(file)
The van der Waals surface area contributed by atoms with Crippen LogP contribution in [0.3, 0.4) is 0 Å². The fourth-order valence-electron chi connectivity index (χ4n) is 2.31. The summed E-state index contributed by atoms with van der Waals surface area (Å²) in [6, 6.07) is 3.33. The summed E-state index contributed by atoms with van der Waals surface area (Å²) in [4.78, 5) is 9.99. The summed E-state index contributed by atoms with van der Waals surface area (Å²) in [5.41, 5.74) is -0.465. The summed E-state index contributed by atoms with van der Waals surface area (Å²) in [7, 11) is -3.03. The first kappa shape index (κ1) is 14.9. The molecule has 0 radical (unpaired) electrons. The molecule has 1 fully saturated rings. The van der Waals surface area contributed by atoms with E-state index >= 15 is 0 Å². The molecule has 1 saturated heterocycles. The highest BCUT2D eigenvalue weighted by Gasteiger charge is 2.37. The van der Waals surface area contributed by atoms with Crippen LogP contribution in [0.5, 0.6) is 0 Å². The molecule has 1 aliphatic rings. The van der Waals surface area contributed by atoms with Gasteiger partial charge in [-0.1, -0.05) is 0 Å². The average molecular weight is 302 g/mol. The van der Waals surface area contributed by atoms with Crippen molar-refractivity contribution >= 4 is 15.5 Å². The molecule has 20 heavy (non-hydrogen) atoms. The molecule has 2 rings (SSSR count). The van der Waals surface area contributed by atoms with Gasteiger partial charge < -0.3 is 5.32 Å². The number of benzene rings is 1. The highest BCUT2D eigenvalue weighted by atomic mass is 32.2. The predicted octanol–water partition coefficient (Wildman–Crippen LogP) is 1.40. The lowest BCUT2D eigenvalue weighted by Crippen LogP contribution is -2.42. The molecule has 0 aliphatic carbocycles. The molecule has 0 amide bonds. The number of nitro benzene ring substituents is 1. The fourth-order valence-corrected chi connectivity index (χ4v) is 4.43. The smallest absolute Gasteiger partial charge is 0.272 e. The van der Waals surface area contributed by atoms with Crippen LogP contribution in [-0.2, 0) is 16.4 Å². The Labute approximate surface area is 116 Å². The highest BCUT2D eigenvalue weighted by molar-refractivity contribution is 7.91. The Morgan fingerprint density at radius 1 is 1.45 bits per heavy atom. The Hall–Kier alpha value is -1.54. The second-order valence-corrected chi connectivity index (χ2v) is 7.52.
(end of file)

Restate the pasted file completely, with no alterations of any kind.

The van der Waals surface area contributed by atoms with Crippen LogP contribution in [0.3, 0.4) is 0 Å². The fourth-order valence-electron chi connectivity index (χ4n) is 2.31. The summed E-state index contributed by atoms with van der Waals surface area (Å²) in [6, 6.07) is 3.33. The summed E-state index contributed by atoms with van der Waals surface area (Å²) in [4.78, 5) is 9.99. The summed E-state index contributed by atoms with van der Waals surface area (Å²) in [5.41, 5.74) is -0.465. The summed E-state index contributed by atoms with van der Waals surface area (Å²) in [7, 11) is -3.03. The first kappa shape index (κ1) is 14.9. The molecule has 0 radical (unpaired) electrons. The molecule has 1 fully saturated rings. The van der Waals surface area contributed by atoms with E-state index >= 15 is 0 Å². The molecule has 1 saturated heterocycles. The highest BCUT2D eigenvalue weighted by Gasteiger charge is 2.37. The van der Waals surface area contributed by atoms with Crippen LogP contribution in [0.5, 0.6) is 0 Å². The molecule has 1 aliphatic rings. The van der Waals surface area contributed by atoms with Gasteiger partial charge in [-0.1, -0.05) is 0 Å². The average molecular weight is 302 g/mol. The van der Waals surface area contributed by atoms with Crippen molar-refractivity contribution >= 4 is 15.5 Å². The molecule has 20 heavy (non-hydrogen) atoms. The molecule has 2 rings (SSSR count). The van der Waals surface area contributed by atoms with Gasteiger partial charge < -0.3 is 5.32 Å². The number of benzene rings is 1. The highest BCUT2D eigenvalue weighted by atomic mass is 32.2. The predicted octanol–water partition coefficient (Wildman–Crippen LogP) is 1.40. The lowest BCUT2D eigenvalue weighted by Crippen LogP contribution is -2.42. The molecule has 0 aliphatic carbocycles. The molecule has 0 amide bonds. The number of nitro benzene ring substituents is 1. The fourth-order valence-corrected chi connectivity index (χ4v) is 4.43. The smallest absolute Gasteiger partial charge is 0.272 e. The van der Waals surface area contributed by atoms with Crippen LogP contribution in [-0.2, 0) is 16.4 Å². The Labute approximate surface area is 116 Å². The highest BCUT2D eigenvalue weighted by molar-refractivity contribution is 7.91. The Morgan fingerprint density at radius 1 is 1.45 bits per heavy atom. The Hall–Kier alpha value is -1.54. The second-order valence-corrected chi connectivity index (χ2v) is 7.52.